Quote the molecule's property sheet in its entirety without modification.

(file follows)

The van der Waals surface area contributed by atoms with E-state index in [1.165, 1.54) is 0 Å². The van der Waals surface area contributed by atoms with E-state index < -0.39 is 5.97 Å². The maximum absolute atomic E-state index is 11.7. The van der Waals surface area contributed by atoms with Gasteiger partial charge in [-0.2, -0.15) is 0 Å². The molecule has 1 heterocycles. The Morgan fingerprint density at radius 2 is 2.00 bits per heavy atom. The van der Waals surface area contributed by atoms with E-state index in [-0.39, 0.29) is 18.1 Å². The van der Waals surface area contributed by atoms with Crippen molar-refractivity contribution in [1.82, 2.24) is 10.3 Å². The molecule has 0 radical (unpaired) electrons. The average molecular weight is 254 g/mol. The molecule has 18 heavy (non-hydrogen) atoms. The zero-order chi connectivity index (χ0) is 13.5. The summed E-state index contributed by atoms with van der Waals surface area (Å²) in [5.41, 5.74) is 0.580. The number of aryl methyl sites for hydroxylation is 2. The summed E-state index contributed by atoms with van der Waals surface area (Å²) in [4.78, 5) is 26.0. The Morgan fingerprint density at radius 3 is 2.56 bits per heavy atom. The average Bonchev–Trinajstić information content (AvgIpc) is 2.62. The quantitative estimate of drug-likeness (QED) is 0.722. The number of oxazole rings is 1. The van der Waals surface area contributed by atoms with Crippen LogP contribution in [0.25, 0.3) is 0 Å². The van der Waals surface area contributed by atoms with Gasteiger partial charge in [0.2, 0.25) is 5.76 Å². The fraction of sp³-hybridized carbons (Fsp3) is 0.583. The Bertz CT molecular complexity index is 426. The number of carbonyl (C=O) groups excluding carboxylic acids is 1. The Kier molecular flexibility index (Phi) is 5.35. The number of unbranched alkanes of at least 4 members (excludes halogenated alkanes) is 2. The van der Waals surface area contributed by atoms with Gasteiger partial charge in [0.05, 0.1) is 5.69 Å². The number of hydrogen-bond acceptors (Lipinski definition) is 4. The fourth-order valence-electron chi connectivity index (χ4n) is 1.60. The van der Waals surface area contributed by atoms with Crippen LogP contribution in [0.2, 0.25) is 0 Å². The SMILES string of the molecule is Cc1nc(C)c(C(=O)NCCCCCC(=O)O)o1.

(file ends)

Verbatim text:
The van der Waals surface area contributed by atoms with E-state index in [1.165, 1.54) is 0 Å². The van der Waals surface area contributed by atoms with E-state index < -0.39 is 5.97 Å². The maximum absolute atomic E-state index is 11.7. The van der Waals surface area contributed by atoms with Gasteiger partial charge in [-0.2, -0.15) is 0 Å². The molecule has 1 heterocycles. The Morgan fingerprint density at radius 2 is 2.00 bits per heavy atom. The van der Waals surface area contributed by atoms with E-state index in [-0.39, 0.29) is 18.1 Å². The van der Waals surface area contributed by atoms with Crippen molar-refractivity contribution in [1.82, 2.24) is 10.3 Å². The molecule has 0 radical (unpaired) electrons. The average molecular weight is 254 g/mol. The molecule has 18 heavy (non-hydrogen) atoms. The zero-order chi connectivity index (χ0) is 13.5. The summed E-state index contributed by atoms with van der Waals surface area (Å²) in [5.41, 5.74) is 0.580. The number of aryl methyl sites for hydroxylation is 2. The summed E-state index contributed by atoms with van der Waals surface area (Å²) in [4.78, 5) is 26.0. The Morgan fingerprint density at radius 3 is 2.56 bits per heavy atom. The average Bonchev–Trinajstić information content (AvgIpc) is 2.62. The quantitative estimate of drug-likeness (QED) is 0.722. The number of oxazole rings is 1. The van der Waals surface area contributed by atoms with Crippen LogP contribution in [0.25, 0.3) is 0 Å². The van der Waals surface area contributed by atoms with Gasteiger partial charge in [0.2, 0.25) is 5.76 Å². The fraction of sp³-hybridized carbons (Fsp3) is 0.583. The Bertz CT molecular complexity index is 426. The number of carbonyl (C=O) groups excluding carboxylic acids is 1. The Kier molecular flexibility index (Phi) is 5.35. The number of unbranched alkanes of at least 4 members (excludes halogenated alkanes) is 2. The van der Waals surface area contributed by atoms with Gasteiger partial charge in [0.05, 0.1) is 5.69 Å². The number of hydrogen-bond acceptors (Lipinski definition) is 4. The fourth-order valence-electron chi connectivity index (χ4n) is 1.60. The van der Waals surface area contributed by atoms with Crippen LogP contribution in [0.2, 0.25) is 0 Å². The SMILES string of the molecule is Cc1nc(C)c(C(=O)NCCCCCC(=O)O)o1.